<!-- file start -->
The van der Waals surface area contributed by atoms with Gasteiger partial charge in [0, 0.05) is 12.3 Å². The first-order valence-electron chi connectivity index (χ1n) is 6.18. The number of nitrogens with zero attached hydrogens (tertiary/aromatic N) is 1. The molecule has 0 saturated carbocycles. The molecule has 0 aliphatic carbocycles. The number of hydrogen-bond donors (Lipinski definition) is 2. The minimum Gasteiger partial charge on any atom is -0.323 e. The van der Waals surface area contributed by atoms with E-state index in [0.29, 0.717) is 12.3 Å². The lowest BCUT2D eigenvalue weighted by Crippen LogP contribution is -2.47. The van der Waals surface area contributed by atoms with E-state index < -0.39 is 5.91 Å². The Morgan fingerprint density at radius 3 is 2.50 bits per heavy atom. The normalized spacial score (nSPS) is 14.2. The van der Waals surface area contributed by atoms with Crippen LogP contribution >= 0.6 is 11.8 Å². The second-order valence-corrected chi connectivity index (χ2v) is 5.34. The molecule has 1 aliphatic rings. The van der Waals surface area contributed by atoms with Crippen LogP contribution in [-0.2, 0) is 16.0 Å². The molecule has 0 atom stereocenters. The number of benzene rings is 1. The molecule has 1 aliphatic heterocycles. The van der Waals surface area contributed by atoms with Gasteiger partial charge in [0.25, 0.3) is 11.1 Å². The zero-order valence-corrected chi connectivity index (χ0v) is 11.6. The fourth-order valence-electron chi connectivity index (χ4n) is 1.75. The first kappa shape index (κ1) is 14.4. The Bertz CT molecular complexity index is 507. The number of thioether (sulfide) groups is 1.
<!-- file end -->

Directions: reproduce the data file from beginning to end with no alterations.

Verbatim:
The van der Waals surface area contributed by atoms with Gasteiger partial charge in [0, 0.05) is 12.3 Å². The first-order valence-electron chi connectivity index (χ1n) is 6.18. The number of nitrogens with zero attached hydrogens (tertiary/aromatic N) is 1. The molecule has 0 saturated carbocycles. The molecule has 0 aliphatic carbocycles. The number of hydrogen-bond donors (Lipinski definition) is 2. The minimum Gasteiger partial charge on any atom is -0.323 e. The van der Waals surface area contributed by atoms with E-state index in [0.29, 0.717) is 12.3 Å². The lowest BCUT2D eigenvalue weighted by Crippen LogP contribution is -2.47. The van der Waals surface area contributed by atoms with E-state index < -0.39 is 5.91 Å². The Morgan fingerprint density at radius 3 is 2.50 bits per heavy atom. The normalized spacial score (nSPS) is 14.2. The van der Waals surface area contributed by atoms with Crippen LogP contribution >= 0.6 is 11.8 Å². The second-order valence-corrected chi connectivity index (χ2v) is 5.34. The molecule has 1 aliphatic rings. The van der Waals surface area contributed by atoms with Crippen LogP contribution in [-0.2, 0) is 16.0 Å². The molecule has 0 atom stereocenters. The number of benzene rings is 1. The molecule has 1 aliphatic heterocycles. The van der Waals surface area contributed by atoms with Gasteiger partial charge in [0.25, 0.3) is 11.1 Å². The zero-order valence-corrected chi connectivity index (χ0v) is 11.6. The fourth-order valence-electron chi connectivity index (χ4n) is 1.75. The first kappa shape index (κ1) is 14.4. The Bertz CT molecular complexity index is 507. The number of thioether (sulfide) groups is 1.